|System: PC||Review Rating Legend|
|Dev: Valve||1.0 - 1.9 = Avoid||4.0 - 4.4 = Great|
|Pub: Steam||2.0 - 2.4 = Poor||4.5 - 4.9 = Must Buy|
|Release: Apr. 8, 2008||2.5 - 2.9 = Average||5.0 = The Best|
|Players: 1 (multi online)||3.0 - 3.4 = Fair|
|ESRB Rating: Mature||3.5 - 3.9 = Good|
The linear style of gameplay is well-hidden within the context of the game. You have a predetermined path with which to make your hasty retreat. While you have the freedom to go explore different areas, you'll quickly be deterred by impassable areas and insurmountable odds. I should also mention that the graphics are fantastic, with plenty of detail, nuances, and depth. Half Life, as a franchise, is very good at putting you front and center in the action. The challenges are always within reach, never impossible. Events occur in a natural progress commensurate with the situation. For instance, if you set off an alarm, you can expect a horde of goons to descend upon you. They won't give up until you've dealt with them all.
Alyx is a great companion. She carries her own weight and most importantly, she stays out of your way. Her reactions are very realistic. However she is vulnerable to attack and can wind up dead very quickly. There is no health indicator for her. You'll have to be mindful of her, but at least you don't have to babysit her. Teamwork feels natural, not forced. In one level you'll have to use a flashlight to illuminate the creatures in the dark, while Alyx picks them off. It's a well-designed form of interaction that makes you feel as though you're playing in a co-op mode.
Half Life is an amazing-looking franchise, and Episode One carries on that tradition, although it really doesn't add anything new. The environments and enemies are the same, but at least the high standards of graphics have been maintained. Characters animate smoothly. The monsters are especially creepy on all levels including design, animation, and sound. The Citadel is huge. The developers were able to make you feel how cold, massive, and oppressive this monolithic structure is. Voiceovers are excellent, and there is a commentary from the developers that will give you some insight into how things progressed from the last game to this one.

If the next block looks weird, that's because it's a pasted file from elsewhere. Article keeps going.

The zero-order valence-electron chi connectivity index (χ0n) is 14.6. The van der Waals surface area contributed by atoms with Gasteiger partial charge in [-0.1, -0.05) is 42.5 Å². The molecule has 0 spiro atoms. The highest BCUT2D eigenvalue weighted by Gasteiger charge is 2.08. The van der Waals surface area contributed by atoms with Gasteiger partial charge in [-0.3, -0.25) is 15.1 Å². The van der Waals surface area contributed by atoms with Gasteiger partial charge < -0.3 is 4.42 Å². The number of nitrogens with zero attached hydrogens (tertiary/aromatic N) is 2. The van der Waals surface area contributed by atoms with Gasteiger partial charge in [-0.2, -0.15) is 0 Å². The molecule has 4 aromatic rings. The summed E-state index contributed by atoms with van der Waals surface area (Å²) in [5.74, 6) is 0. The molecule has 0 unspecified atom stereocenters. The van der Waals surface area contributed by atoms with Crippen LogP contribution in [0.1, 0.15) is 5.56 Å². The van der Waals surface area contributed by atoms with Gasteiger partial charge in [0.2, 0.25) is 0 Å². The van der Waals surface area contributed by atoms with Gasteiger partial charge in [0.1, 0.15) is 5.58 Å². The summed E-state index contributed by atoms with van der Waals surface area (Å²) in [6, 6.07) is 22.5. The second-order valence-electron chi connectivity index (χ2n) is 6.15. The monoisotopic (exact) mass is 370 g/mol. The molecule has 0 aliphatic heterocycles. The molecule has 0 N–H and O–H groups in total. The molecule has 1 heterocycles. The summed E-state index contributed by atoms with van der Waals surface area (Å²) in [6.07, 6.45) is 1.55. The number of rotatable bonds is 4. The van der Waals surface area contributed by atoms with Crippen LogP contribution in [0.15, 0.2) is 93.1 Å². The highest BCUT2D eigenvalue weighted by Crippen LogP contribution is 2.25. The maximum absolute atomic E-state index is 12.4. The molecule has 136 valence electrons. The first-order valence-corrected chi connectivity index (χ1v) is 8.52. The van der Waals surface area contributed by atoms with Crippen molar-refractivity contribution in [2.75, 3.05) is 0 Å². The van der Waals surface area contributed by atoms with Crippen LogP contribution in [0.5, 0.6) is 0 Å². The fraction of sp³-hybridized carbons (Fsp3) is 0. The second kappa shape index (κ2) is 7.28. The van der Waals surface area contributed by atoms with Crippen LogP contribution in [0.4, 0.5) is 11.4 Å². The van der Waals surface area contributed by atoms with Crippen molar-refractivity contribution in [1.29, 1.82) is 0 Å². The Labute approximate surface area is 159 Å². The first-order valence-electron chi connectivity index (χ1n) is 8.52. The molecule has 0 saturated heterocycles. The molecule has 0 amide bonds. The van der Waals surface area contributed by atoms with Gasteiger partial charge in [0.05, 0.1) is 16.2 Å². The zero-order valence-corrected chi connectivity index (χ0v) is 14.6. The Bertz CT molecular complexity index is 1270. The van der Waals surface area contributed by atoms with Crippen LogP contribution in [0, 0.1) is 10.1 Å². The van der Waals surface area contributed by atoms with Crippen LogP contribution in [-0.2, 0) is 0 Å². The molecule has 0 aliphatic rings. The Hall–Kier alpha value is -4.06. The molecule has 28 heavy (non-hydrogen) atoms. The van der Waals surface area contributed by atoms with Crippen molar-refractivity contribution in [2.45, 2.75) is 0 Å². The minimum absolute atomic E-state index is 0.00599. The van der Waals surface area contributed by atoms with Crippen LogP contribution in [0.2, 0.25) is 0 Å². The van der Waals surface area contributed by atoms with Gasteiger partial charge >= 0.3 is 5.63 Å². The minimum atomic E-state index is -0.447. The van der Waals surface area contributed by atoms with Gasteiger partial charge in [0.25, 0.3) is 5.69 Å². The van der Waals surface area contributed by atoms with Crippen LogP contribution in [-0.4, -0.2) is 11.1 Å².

Half Life 2: Episode Two
Talk about cliffhangers. At the end of the last game, Freeman is involved in a seemingly tragic accident when his rail car is thrown over a deadly precipice. As you might well imagine, he made it out alive. Now, I don't want to spoil any surprises for you, but it's relatively safe to say that a game without Freeman is not a Half Life game - so he must live. What happens next is pure action and adventure. The story kicks things into gear, and the action is taken to the next level. We still have the same arsenal, and most of the same enemies, but the challenge is more intense this time around. Not necessarily more difficult, just more refined. Much of this can be attributed to the different locations and the more intelligent and aggressive enemies. The puzzle-solving elements are also more prominent than they were in Episode One. They are nicely ingrained in each situation to appear as natural occurrences. The storyline permeates the game from beginning to end like the yellow brick road.
Stranded in the wilderness, a long way from City 17, Freeman encounters a new world, one that is far different from the decaying concrete ruins. Not left unscathed by the Combine, much of what was once pristine forest and wilderness has become a partially mutated wasteland. This is a great environment for us. It's a refreshing change from sewers, dirty city streets, and office complexes. What we get in exchange are caves, mountains, rivers, forests, and abandoned ghosts towns. Of course they are rife with obstacles to overcome and creatures to destroy. This new setting goes a long way in sustaining interest in the series, which I must admit was waning in the last game. It's apparent that the developers pulled out all the stops for this one.
Not only is the story stronger than ever, but the character development, primarily that of the minor ones, is fully realized in this game. Through conversation, actions, and especially expressions, the gang is more fleshed out than ever. We've already seen how Alyx has developed in Episode One, as a person and a partner. She shows human range in her emotions, and most importantly for gaming purposes, she proves to be an integral partner. She's even better in this game, and that includes better looking. The other A.I. , such as the audacious Magnusson, Eli, and the doc, are all back and they follow in Alyx's footsteps, careful not to get in your way, get lost or get stuck. They even pull their own weight, and you can't ask for more than than.